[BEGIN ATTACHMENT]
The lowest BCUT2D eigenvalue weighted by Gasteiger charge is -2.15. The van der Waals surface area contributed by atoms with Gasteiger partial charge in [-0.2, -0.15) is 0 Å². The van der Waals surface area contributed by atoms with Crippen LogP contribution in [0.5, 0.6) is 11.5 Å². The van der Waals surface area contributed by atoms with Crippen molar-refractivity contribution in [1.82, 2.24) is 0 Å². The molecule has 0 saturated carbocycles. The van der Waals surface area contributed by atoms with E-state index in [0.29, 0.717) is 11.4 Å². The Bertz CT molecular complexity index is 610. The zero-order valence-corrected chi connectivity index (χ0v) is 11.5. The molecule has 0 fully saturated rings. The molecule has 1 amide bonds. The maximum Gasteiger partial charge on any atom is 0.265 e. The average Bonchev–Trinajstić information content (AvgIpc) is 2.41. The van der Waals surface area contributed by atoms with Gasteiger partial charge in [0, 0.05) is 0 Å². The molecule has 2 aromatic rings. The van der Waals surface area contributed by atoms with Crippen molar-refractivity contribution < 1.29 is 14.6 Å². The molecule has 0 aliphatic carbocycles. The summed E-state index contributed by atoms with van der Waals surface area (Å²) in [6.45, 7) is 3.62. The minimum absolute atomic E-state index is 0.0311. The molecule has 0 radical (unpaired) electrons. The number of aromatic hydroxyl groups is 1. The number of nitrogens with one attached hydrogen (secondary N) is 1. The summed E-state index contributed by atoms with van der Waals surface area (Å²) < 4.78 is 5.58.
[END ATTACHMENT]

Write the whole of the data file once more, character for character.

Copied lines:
The lowest BCUT2D eigenvalue weighted by Gasteiger charge is -2.15. The van der Waals surface area contributed by atoms with Gasteiger partial charge in [-0.2, -0.15) is 0 Å². The van der Waals surface area contributed by atoms with Crippen LogP contribution in [0.5, 0.6) is 11.5 Å². The van der Waals surface area contributed by atoms with Crippen molar-refractivity contribution in [1.82, 2.24) is 0 Å². The molecule has 0 saturated carbocycles. The van der Waals surface area contributed by atoms with E-state index in [0.29, 0.717) is 11.4 Å². The Bertz CT molecular complexity index is 610. The zero-order valence-corrected chi connectivity index (χ0v) is 11.5. The molecule has 0 fully saturated rings. The molecule has 1 amide bonds. The maximum Gasteiger partial charge on any atom is 0.265 e. The average Bonchev–Trinajstić information content (AvgIpc) is 2.41. The van der Waals surface area contributed by atoms with Gasteiger partial charge in [0, 0.05) is 0 Å². The molecule has 2 aromatic rings. The van der Waals surface area contributed by atoms with Crippen molar-refractivity contribution < 1.29 is 14.6 Å². The molecule has 0 aliphatic carbocycles. The summed E-state index contributed by atoms with van der Waals surface area (Å²) in [6.45, 7) is 3.62. The minimum absolute atomic E-state index is 0.0311. The molecule has 0 radical (unpaired) electrons. The number of aromatic hydroxyl groups is 1. The number of nitrogens with one attached hydrogen (secondary N) is 1. The summed E-state index contributed by atoms with van der Waals surface area (Å²) < 4.78 is 5.58.